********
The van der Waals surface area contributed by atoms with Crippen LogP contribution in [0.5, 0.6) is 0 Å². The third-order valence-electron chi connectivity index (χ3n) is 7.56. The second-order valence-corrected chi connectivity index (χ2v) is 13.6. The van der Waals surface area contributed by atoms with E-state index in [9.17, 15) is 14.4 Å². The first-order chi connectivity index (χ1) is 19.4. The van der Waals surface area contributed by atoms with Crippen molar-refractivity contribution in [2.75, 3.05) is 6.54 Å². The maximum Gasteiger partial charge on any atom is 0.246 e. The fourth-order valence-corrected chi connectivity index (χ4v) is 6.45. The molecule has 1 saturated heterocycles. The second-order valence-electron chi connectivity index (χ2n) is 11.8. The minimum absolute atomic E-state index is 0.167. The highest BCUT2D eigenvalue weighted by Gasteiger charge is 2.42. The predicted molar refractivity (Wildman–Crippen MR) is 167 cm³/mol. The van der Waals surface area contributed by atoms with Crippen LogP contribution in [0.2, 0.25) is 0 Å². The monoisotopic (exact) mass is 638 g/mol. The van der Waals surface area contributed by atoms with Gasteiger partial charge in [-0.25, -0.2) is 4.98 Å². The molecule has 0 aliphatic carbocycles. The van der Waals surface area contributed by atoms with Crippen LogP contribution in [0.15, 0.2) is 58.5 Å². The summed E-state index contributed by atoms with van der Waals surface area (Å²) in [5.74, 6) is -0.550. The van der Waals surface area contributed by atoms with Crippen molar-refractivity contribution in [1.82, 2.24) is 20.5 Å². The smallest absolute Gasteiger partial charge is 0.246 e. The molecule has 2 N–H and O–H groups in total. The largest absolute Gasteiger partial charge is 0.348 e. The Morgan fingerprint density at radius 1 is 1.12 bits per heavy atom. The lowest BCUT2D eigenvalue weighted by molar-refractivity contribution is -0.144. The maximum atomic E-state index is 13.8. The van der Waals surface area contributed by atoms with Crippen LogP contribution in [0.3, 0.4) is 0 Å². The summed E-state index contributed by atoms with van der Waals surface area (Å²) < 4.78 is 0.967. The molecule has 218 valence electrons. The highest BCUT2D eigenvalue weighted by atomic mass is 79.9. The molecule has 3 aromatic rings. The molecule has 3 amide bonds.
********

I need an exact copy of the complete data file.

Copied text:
The van der Waals surface area contributed by atoms with Crippen LogP contribution in [0.5, 0.6) is 0 Å². The third-order valence-electron chi connectivity index (χ3n) is 7.56. The second-order valence-corrected chi connectivity index (χ2v) is 13.6. The van der Waals surface area contributed by atoms with E-state index in [9.17, 15) is 14.4 Å². The first-order chi connectivity index (χ1) is 19.4. The van der Waals surface area contributed by atoms with Crippen molar-refractivity contribution in [2.75, 3.05) is 6.54 Å². The maximum Gasteiger partial charge on any atom is 0.246 e. The fourth-order valence-corrected chi connectivity index (χ4v) is 6.45. The molecule has 1 saturated heterocycles. The second-order valence-electron chi connectivity index (χ2n) is 11.8. The minimum absolute atomic E-state index is 0.167. The highest BCUT2D eigenvalue weighted by Gasteiger charge is 2.42. The predicted molar refractivity (Wildman–Crippen MR) is 167 cm³/mol. The van der Waals surface area contributed by atoms with Crippen LogP contribution in [0.2, 0.25) is 0 Å². The monoisotopic (exact) mass is 638 g/mol. The van der Waals surface area contributed by atoms with Gasteiger partial charge in [-0.25, -0.2) is 4.98 Å². The molecule has 0 aliphatic carbocycles. The van der Waals surface area contributed by atoms with Crippen LogP contribution in [0.15, 0.2) is 58.5 Å². The summed E-state index contributed by atoms with van der Waals surface area (Å²) in [5.74, 6) is -0.550. The van der Waals surface area contributed by atoms with Crippen molar-refractivity contribution in [1.82, 2.24) is 20.5 Å². The smallest absolute Gasteiger partial charge is 0.246 e. The molecule has 2 N–H and O–H groups in total. The largest absolute Gasteiger partial charge is 0.348 e. The Morgan fingerprint density at radius 1 is 1.12 bits per heavy atom. The lowest BCUT2D eigenvalue weighted by molar-refractivity contribution is -0.144. The maximum atomic E-state index is 13.8. The van der Waals surface area contributed by atoms with Crippen LogP contribution in [0.3, 0.4) is 0 Å². The summed E-state index contributed by atoms with van der Waals surface area (Å²) < 4.78 is 0.967. The molecule has 218 valence electrons. The highest BCUT2D eigenvalue weighted by atomic mass is 79.9. The molecule has 3 aromatic rings. The molecule has 3 amide bonds.